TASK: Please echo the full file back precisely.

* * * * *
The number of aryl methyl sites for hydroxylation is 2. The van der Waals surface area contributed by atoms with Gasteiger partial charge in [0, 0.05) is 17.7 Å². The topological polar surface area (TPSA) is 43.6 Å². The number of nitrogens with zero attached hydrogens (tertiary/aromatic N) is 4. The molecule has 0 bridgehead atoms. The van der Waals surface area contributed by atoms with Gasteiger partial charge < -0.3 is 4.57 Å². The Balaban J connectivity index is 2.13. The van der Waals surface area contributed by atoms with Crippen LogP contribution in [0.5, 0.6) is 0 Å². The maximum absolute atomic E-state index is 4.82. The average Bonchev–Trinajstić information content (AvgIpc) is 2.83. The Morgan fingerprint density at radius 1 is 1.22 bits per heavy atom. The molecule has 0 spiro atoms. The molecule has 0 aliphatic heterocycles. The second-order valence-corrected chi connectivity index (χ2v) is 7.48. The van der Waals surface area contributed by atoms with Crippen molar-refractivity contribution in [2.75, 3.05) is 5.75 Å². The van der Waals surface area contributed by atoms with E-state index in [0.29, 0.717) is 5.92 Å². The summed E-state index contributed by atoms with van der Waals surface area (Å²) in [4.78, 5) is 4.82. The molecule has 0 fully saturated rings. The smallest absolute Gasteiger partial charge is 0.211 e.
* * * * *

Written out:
The number of aryl methyl sites for hydroxylation is 2. The van der Waals surface area contributed by atoms with Gasteiger partial charge in [0, 0.05) is 17.7 Å². The topological polar surface area (TPSA) is 43.6 Å². The number of nitrogens with zero attached hydrogens (tertiary/aromatic N) is 4. The molecule has 0 bridgehead atoms. The van der Waals surface area contributed by atoms with Gasteiger partial charge < -0.3 is 4.57 Å². The Balaban J connectivity index is 2.13. The van der Waals surface area contributed by atoms with Crippen LogP contribution in [0.5, 0.6) is 0 Å². The maximum absolute atomic E-state index is 4.82. The average Bonchev–Trinajstić information content (AvgIpc) is 2.83. The Morgan fingerprint density at radius 1 is 1.22 bits per heavy atom. The molecule has 0 spiro atoms. The molecule has 0 aliphatic heterocycles. The second-order valence-corrected chi connectivity index (χ2v) is 7.48. The van der Waals surface area contributed by atoms with Crippen molar-refractivity contribution in [2.75, 3.05) is 5.75 Å². The van der Waals surface area contributed by atoms with E-state index in [0.29, 0.717) is 5.92 Å². The summed E-state index contributed by atoms with van der Waals surface area (Å²) in [4.78, 5) is 4.82. The molecule has 0 fully saturated rings. The smallest absolute Gasteiger partial charge is 0.211 e.